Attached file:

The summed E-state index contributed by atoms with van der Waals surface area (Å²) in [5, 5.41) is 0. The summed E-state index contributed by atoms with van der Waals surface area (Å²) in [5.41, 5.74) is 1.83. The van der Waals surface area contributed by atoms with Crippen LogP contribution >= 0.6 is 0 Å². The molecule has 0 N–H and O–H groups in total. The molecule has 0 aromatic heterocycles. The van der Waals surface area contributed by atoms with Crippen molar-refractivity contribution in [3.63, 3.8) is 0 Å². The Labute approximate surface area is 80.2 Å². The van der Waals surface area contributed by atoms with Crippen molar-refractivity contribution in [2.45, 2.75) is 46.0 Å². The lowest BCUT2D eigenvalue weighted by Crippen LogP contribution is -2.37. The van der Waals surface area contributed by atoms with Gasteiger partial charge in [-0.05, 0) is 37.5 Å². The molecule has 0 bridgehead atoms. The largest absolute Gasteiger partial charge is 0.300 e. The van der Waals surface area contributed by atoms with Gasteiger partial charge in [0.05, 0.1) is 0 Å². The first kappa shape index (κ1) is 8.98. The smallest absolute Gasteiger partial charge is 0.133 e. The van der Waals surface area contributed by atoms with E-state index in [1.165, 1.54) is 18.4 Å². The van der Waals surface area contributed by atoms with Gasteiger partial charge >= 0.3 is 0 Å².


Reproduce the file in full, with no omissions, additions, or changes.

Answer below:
The summed E-state index contributed by atoms with van der Waals surface area (Å²) in [5, 5.41) is 0. The summed E-state index contributed by atoms with van der Waals surface area (Å²) in [5.41, 5.74) is 1.83. The van der Waals surface area contributed by atoms with Crippen LogP contribution >= 0.6 is 0 Å². The molecule has 0 N–H and O–H groups in total. The molecule has 0 aromatic heterocycles. The van der Waals surface area contributed by atoms with Crippen molar-refractivity contribution in [3.63, 3.8) is 0 Å². The Labute approximate surface area is 80.2 Å². The van der Waals surface area contributed by atoms with Crippen molar-refractivity contribution in [2.45, 2.75) is 46.0 Å². The lowest BCUT2D eigenvalue weighted by Crippen LogP contribution is -2.37. The van der Waals surface area contributed by atoms with Gasteiger partial charge in [-0.05, 0) is 37.5 Å². The molecule has 0 bridgehead atoms. The largest absolute Gasteiger partial charge is 0.300 e. The van der Waals surface area contributed by atoms with Gasteiger partial charge in [0.05, 0.1) is 0 Å². The first kappa shape index (κ1) is 8.98. The smallest absolute Gasteiger partial charge is 0.133 e. The van der Waals surface area contributed by atoms with E-state index in [1.165, 1.54) is 18.4 Å². The van der Waals surface area contributed by atoms with Gasteiger partial charge >= 0.3 is 0 Å².